Add the potential of not getting another massive new fiscal stimulus plan as beginning to weigh on the minds of otherwise exuberant investors.
“I think you are looking at a 10% to 15% range minimum [if there isn’t a new stimulus plan],” warned EvercoreISI senior managing director Dennis DeBusschere on Yahoo Finance’s The First Trade. “And then from there it’s going to be about your expectation for the policy response. So you probably go down 10% to 15%, and then we’ll all wait around to see if that 10% to 15% causes the political apparatus to get moving quickly. And if you ultimately get nothing, by the way, you know it’s a down 20%. And you know, we’ll reassess from there.”
In March, lawmakers passed the $2 trillion Coronavirus Aid, Relief and Economic Security Act (CARES). It surpassed the $700 billion bailout package handed out to Wall Street during the Great Recession, underscoring the extent of the COVID-19 fueled economic downturn.
Under the plan, individuals were eligible for up to $1,200 (depending on income level) or $2,400 for married couples in stimulus checks. Children under 17 were granted $500. Those checks began hitting bank accounts in mid-April. Those unemployed were allowed to claim an extra $600 a week in benefits, known as a “top up” on Wall Street.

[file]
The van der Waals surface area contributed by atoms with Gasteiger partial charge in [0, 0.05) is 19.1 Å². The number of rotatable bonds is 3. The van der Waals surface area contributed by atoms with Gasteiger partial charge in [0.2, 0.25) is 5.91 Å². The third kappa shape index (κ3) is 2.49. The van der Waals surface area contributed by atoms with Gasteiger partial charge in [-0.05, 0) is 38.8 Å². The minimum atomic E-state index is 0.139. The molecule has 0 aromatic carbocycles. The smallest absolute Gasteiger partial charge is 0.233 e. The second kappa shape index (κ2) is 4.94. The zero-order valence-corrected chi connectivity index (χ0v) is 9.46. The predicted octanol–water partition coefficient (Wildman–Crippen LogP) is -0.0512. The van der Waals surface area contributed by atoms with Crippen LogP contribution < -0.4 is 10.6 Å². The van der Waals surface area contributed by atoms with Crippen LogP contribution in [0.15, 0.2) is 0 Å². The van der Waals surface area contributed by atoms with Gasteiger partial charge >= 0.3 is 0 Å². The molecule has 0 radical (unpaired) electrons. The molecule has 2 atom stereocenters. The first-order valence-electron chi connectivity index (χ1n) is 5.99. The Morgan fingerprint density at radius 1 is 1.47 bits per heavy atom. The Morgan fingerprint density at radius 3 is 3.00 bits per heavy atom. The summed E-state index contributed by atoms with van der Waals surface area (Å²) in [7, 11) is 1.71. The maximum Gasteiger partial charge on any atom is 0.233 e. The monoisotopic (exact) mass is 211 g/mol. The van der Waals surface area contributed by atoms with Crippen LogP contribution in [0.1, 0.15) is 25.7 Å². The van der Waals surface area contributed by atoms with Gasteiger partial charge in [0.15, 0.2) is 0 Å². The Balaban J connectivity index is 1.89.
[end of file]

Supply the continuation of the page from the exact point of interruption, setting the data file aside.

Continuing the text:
But with those checks largely being spent on everyday essentials and the unemployment “top up” set to expire at the end of July, households could take a big hit soon…one that the rallying stock market has overlooked.
Businesses could also take it on the chin again despite various sectors receiving loans under the CARES Act. If there isn’t more stimulus for businesses, then they may be at risk of a second wave of bad financials as states lock down again amid rising COVID-19 infections and deaths. Many simply may not survive fresh state lockdowns.
All of this puts pressure on lawmakers to act. While the Trump administration has floated a potential $2 trillion infrastructure plan, the Republican party is being viewed as lukewarm on another big fiscal stimulus plan. Meanwhile, a Democratic proposal for a $3 trillion stimulus plan would be all but dead on arrival in the Republican controlled Senate.